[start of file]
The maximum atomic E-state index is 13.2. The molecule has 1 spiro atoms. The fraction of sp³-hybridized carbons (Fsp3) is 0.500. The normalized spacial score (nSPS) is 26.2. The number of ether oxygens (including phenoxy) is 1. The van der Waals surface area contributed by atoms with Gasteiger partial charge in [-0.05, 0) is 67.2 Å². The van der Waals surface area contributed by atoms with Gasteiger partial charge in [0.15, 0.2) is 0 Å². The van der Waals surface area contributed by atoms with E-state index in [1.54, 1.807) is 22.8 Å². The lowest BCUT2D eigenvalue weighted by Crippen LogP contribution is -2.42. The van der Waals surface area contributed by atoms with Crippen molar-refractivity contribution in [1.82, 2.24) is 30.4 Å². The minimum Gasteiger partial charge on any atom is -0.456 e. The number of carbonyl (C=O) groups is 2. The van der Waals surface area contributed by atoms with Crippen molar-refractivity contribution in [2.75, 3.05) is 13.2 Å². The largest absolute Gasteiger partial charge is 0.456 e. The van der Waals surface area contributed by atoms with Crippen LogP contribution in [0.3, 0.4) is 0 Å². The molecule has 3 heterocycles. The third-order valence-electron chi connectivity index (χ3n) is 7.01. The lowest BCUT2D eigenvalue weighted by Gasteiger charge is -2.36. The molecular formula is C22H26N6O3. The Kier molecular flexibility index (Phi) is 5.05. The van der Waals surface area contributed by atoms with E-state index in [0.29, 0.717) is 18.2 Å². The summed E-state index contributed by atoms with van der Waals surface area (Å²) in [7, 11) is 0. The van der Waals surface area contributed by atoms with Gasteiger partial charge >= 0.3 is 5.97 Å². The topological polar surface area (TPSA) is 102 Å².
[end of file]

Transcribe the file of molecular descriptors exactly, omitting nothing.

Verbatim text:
The maximum atomic E-state index is 13.2. The molecule has 1 spiro atoms. The fraction of sp³-hybridized carbons (Fsp3) is 0.500. The normalized spacial score (nSPS) is 26.2. The number of ether oxygens (including phenoxy) is 1. The van der Waals surface area contributed by atoms with Gasteiger partial charge in [-0.05, 0) is 67.2 Å². The van der Waals surface area contributed by atoms with Gasteiger partial charge in [0.15, 0.2) is 0 Å². The van der Waals surface area contributed by atoms with E-state index in [1.54, 1.807) is 22.8 Å². The lowest BCUT2D eigenvalue weighted by Crippen LogP contribution is -2.42. The van der Waals surface area contributed by atoms with Crippen molar-refractivity contribution in [1.82, 2.24) is 30.4 Å². The minimum Gasteiger partial charge on any atom is -0.456 e. The number of carbonyl (C=O) groups is 2. The van der Waals surface area contributed by atoms with Crippen molar-refractivity contribution in [2.75, 3.05) is 13.2 Å². The largest absolute Gasteiger partial charge is 0.456 e. The van der Waals surface area contributed by atoms with Crippen LogP contribution in [0.3, 0.4) is 0 Å². The molecule has 3 heterocycles. The third-order valence-electron chi connectivity index (χ3n) is 7.01. The lowest BCUT2D eigenvalue weighted by Gasteiger charge is -2.36. The molecular formula is C22H26N6O3. The Kier molecular flexibility index (Phi) is 5.05. The van der Waals surface area contributed by atoms with E-state index in [0.29, 0.717) is 18.2 Å². The summed E-state index contributed by atoms with van der Waals surface area (Å²) in [7, 11) is 0. The van der Waals surface area contributed by atoms with Gasteiger partial charge >= 0.3 is 5.97 Å². The topological polar surface area (TPSA) is 102 Å².